The German version of the Gallup Poll, the Gestapo listeners-in, found that the good Germans massively approved of it. The village of Heuberg preferred to have a concentration camp nearby because it displaced a children's home, which the Heubergers found offensive.
Really, it is hard for civilized people to comprehend, much less understand, how German the Germans were. Gellately doesn't make it much easier. The first half of "Backing Hitler" is mostly a recapitulation of atrocities that are well known already to anybody who has studied Hitlerism.
Also, he fails to make the crucial distinction between German love of Hitler and love of Hitlerism. Not all Germans loved Hitler, even if most did. The social elite despised him as a common Austrian who spoke German with a hick accent. They sat around, drinking stolen wine and whispering to each other how Germany would be better off without that schwein. Not without his policies, which satisfied them very well, just without the individual.
In the second half of the book, the pace picks up and Gellately summarizes dozens and hundreds of examples of how ordinary Germans cooperated with the regime. The police state could not have operated without that. There were never more than 7,000 Gestapo men in Germany, a nation of nearly 70 million. Any medium-size American city has more cops.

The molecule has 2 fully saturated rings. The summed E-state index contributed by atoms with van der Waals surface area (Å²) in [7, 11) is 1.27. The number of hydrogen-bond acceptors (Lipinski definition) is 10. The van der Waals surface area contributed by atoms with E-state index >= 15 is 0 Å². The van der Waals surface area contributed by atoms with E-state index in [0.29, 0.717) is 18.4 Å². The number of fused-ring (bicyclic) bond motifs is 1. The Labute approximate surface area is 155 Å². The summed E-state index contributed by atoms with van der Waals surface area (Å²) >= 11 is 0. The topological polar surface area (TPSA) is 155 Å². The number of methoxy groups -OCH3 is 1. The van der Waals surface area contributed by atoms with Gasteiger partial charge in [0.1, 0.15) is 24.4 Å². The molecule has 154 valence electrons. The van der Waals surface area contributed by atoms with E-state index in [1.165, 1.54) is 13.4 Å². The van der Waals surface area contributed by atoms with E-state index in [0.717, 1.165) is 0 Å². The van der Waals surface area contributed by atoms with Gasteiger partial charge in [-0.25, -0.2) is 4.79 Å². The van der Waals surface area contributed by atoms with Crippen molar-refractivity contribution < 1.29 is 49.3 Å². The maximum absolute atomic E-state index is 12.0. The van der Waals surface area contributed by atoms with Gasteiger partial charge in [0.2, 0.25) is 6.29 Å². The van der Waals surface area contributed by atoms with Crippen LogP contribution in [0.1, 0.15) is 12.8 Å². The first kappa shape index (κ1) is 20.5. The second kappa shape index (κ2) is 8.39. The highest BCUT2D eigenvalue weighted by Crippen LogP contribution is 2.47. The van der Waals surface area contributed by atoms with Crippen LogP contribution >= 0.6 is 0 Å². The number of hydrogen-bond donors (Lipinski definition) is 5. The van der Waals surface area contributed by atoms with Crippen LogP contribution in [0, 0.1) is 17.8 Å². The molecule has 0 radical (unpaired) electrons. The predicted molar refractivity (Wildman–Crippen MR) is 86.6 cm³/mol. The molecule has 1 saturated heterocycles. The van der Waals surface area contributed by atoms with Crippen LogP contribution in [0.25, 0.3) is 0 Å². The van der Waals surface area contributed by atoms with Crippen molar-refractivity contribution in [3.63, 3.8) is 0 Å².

There were other police, the uniformed Order Police, the detectives or Kriminal Police, and the rural constables, but for a police state Germany had remarkably few cops. (During the war there were plenty of German cops in the conquered lands, but Gellately explicitly limits his history to Germany proper.)
The argument of "Backing Hitler" is powerfully persuasive. It offers to English readers a taste of what a new generation of German historians has produced at home, although their books have not generally been translated into English.
Now the bad word. Gellately is a scholar, but practically illiterate. "Backing Hitler" was not edited or even proof-read. In general, the sense of Gellately's sentences is clear, although there are a few exceptions, but the book is an agony to read.
Nevertheless, it should be read, at least until a better version of the same facts is given us by a better writer.
on September 5, 2013
Gellately is able to present evidence that shows that evil that is not hidden can still be accepted by a people who in different times would not consider the actions acceptable. A sobering description showing the extent that the Nazis were mindful of public opinion and were able to lead opinion by reflecting beliefs that had become legitimate.
on June 5, 2015
Very informative, well written and researched. A good resource for both history buffs and students.